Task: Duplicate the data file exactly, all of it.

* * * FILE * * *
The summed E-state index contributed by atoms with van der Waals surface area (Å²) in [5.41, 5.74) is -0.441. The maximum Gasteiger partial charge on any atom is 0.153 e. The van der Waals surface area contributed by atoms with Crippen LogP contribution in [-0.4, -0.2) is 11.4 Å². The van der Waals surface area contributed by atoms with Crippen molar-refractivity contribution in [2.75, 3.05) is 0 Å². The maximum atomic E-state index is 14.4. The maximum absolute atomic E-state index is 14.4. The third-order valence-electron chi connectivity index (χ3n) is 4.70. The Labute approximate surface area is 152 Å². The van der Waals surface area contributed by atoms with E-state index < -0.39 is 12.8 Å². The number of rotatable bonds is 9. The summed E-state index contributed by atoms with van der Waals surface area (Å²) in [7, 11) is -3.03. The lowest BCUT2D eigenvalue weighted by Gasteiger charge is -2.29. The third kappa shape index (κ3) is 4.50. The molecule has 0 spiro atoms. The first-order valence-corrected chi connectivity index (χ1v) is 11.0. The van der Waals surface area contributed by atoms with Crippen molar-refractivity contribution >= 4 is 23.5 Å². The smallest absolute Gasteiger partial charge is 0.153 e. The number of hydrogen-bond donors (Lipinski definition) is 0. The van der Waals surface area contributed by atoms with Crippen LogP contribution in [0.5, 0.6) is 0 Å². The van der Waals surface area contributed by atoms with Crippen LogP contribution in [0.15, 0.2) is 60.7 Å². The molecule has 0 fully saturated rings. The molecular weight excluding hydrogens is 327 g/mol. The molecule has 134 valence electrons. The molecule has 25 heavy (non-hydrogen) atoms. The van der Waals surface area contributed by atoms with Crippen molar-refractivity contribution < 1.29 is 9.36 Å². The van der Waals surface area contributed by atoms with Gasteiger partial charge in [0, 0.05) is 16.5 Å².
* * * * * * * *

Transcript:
The summed E-state index contributed by atoms with van der Waals surface area (Å²) in [5.41, 5.74) is -0.441. The maximum Gasteiger partial charge on any atom is 0.153 e. The van der Waals surface area contributed by atoms with Crippen LogP contribution in [-0.4, -0.2) is 11.4 Å². The van der Waals surface area contributed by atoms with Crippen molar-refractivity contribution in [2.75, 3.05) is 0 Å². The maximum atomic E-state index is 14.4. The maximum absolute atomic E-state index is 14.4. The third-order valence-electron chi connectivity index (χ3n) is 4.70. The Labute approximate surface area is 152 Å². The van der Waals surface area contributed by atoms with E-state index < -0.39 is 12.8 Å². The number of rotatable bonds is 9. The summed E-state index contributed by atoms with van der Waals surface area (Å²) in [7, 11) is -3.03. The lowest BCUT2D eigenvalue weighted by Gasteiger charge is -2.29. The third kappa shape index (κ3) is 4.50. The molecule has 0 spiro atoms. The first-order valence-corrected chi connectivity index (χ1v) is 11.0. The van der Waals surface area contributed by atoms with Crippen molar-refractivity contribution >= 4 is 23.5 Å². The smallest absolute Gasteiger partial charge is 0.153 e. The number of hydrogen-bond donors (Lipinski definition) is 0. The van der Waals surface area contributed by atoms with Crippen LogP contribution in [0.5, 0.6) is 0 Å². The van der Waals surface area contributed by atoms with Crippen LogP contribution in [0.15, 0.2) is 60.7 Å². The molecule has 0 fully saturated rings. The molecular weight excluding hydrogens is 327 g/mol. The molecule has 134 valence electrons. The molecule has 25 heavy (non-hydrogen) atoms. The van der Waals surface area contributed by atoms with Crippen molar-refractivity contribution < 1.29 is 9.36 Å². The van der Waals surface area contributed by atoms with Gasteiger partial charge in [0, 0.05) is 16.5 Å².